"We have strong political support, economic strength, the public support of hundreds of millions and a stable domestic situation," the committee wrote in an editorial that was republished on Chinese sports websites. "These are precisely what a host city for the Winter Olympics should have."

The other thing a Winter Olympics host should have is snow, and herein lies one of the major challenges for the mountains northwest of Beijing, where alpine skiing events would be held, and the mountains near the city of Zhangjiakou, the proposed site for Nordic skiing.

"The winters are extremely cold and extremely dry," said Fabio Ries, the Italian co-founder of the Duolemeidi Mountain Resort, which opened near Zhangjiakou in 2006. "When it snows, the landscape is white, basically for the whole winter. But the snow coverage itself is pretty poor."

Ries said none of the ski resorts in the area could operate without man-made snow, but this presents another problem for Olympic organizers: a severe water shortage in northern China that ski resorts have already been blamed for exacerbating. Friends of Nature, an environmental NGO, estimated in 2011 that the 17 resorts use at least 1 million tons of water every year-the equivalent of 8,300 households.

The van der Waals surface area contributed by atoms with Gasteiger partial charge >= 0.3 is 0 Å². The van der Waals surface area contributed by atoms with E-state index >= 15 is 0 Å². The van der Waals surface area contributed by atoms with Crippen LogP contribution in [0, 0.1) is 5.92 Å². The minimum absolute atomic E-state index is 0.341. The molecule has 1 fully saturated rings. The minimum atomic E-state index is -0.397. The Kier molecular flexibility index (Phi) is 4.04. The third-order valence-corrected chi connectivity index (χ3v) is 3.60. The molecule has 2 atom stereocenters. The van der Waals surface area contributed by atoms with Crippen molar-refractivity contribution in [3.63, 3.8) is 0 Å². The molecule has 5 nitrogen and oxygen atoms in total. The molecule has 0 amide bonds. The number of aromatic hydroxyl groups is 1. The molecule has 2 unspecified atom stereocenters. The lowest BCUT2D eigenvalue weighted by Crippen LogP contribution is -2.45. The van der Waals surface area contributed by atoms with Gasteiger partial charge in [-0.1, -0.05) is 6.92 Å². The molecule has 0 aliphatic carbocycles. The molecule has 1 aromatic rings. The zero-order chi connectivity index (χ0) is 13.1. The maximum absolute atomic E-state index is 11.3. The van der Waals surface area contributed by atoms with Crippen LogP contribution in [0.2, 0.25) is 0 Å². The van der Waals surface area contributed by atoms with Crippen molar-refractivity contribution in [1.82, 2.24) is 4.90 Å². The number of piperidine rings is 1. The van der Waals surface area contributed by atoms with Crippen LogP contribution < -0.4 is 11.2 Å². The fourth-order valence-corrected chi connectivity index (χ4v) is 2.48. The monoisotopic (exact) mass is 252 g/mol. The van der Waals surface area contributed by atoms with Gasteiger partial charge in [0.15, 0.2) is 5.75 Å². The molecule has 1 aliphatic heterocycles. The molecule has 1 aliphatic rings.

"Many new ski resorts have been built or expanded in the area that do not have water resources," Ries said. "Some of them, they have to pump water from hundreds of kilometers (miles) away just to make snow. It's not really environmentally friendly."

Another environmental concern Olympic organizers would have to contend with is Beijing's notorious pollution. Although the Chinese government successfully cleared the skies in Beijing for the 2008 Summer Olympics by closing factories and enacting severe traffic restrictions, pollution has been a concern at other sports events in recent years.

During the cycling Tour of Beijing last month, for example, one of the mountain stages had to be shortened because of poor air quality.

In the run-up to a Brazil vs. Argentina soccer friendly last month, traveling media reported that the Brazil squad was ordered to stay in the hotel except for training sessions due to the pollution. The smog was so bad at an LPGA tournament last year that some golfers took to wearing face masks on the course.